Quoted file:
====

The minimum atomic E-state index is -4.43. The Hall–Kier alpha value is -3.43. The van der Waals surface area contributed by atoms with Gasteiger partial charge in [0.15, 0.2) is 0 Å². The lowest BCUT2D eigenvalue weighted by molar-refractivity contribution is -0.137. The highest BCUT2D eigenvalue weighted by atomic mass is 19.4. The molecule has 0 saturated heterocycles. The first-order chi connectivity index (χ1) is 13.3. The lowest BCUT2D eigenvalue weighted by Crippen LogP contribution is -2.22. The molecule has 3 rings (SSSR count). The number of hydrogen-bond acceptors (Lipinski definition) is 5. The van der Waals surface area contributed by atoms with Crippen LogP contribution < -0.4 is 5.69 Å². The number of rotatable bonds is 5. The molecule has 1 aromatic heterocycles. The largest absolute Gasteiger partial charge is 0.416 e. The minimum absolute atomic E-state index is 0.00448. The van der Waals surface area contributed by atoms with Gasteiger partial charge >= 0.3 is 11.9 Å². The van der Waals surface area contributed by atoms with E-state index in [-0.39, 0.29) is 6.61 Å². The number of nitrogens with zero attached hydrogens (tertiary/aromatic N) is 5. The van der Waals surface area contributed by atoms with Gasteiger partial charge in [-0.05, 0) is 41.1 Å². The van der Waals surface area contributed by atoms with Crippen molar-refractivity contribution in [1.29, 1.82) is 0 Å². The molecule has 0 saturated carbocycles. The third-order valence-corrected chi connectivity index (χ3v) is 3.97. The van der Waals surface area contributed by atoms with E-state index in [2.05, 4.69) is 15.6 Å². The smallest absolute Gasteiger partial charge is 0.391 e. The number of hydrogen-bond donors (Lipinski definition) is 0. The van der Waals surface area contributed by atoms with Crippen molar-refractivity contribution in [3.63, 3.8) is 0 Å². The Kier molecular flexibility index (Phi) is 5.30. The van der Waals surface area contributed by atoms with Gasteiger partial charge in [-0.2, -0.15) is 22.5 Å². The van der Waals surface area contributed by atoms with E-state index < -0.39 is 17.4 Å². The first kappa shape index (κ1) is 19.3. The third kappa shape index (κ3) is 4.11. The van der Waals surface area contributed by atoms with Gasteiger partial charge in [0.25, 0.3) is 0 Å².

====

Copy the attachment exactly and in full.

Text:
The minimum atomic E-state index is -4.43. The Hall–Kier alpha value is -3.43. The van der Waals surface area contributed by atoms with Gasteiger partial charge in [0.15, 0.2) is 0 Å². The lowest BCUT2D eigenvalue weighted by molar-refractivity contribution is -0.137. The highest BCUT2D eigenvalue weighted by atomic mass is 19.4. The molecule has 0 saturated heterocycles. The first-order chi connectivity index (χ1) is 13.3. The lowest BCUT2D eigenvalue weighted by Crippen LogP contribution is -2.22. The molecule has 3 rings (SSSR count). The number of hydrogen-bond acceptors (Lipinski definition) is 5. The van der Waals surface area contributed by atoms with Crippen LogP contribution < -0.4 is 5.69 Å². The number of rotatable bonds is 5. The molecule has 1 aromatic heterocycles. The largest absolute Gasteiger partial charge is 0.416 e. The minimum absolute atomic E-state index is 0.00448. The van der Waals surface area contributed by atoms with Gasteiger partial charge >= 0.3 is 11.9 Å². The van der Waals surface area contributed by atoms with E-state index in [-0.39, 0.29) is 6.61 Å². The number of nitrogens with zero attached hydrogens (tertiary/aromatic N) is 5. The van der Waals surface area contributed by atoms with Gasteiger partial charge in [-0.05, 0) is 41.1 Å². The van der Waals surface area contributed by atoms with Crippen molar-refractivity contribution in [1.29, 1.82) is 0 Å². The molecule has 0 saturated carbocycles. The third-order valence-corrected chi connectivity index (χ3v) is 3.97. The van der Waals surface area contributed by atoms with E-state index in [2.05, 4.69) is 15.6 Å². The smallest absolute Gasteiger partial charge is 0.391 e. The number of hydrogen-bond donors (Lipinski definition) is 0. The van der Waals surface area contributed by atoms with Crippen molar-refractivity contribution in [3.63, 3.8) is 0 Å². The Kier molecular flexibility index (Phi) is 5.30. The van der Waals surface area contributed by atoms with Gasteiger partial charge in [-0.2, -0.15) is 22.5 Å². The van der Waals surface area contributed by atoms with E-state index < -0.39 is 17.4 Å². The first kappa shape index (κ1) is 19.3. The third kappa shape index (κ3) is 4.11. The van der Waals surface area contributed by atoms with Gasteiger partial charge in [0.25, 0.3) is 0 Å².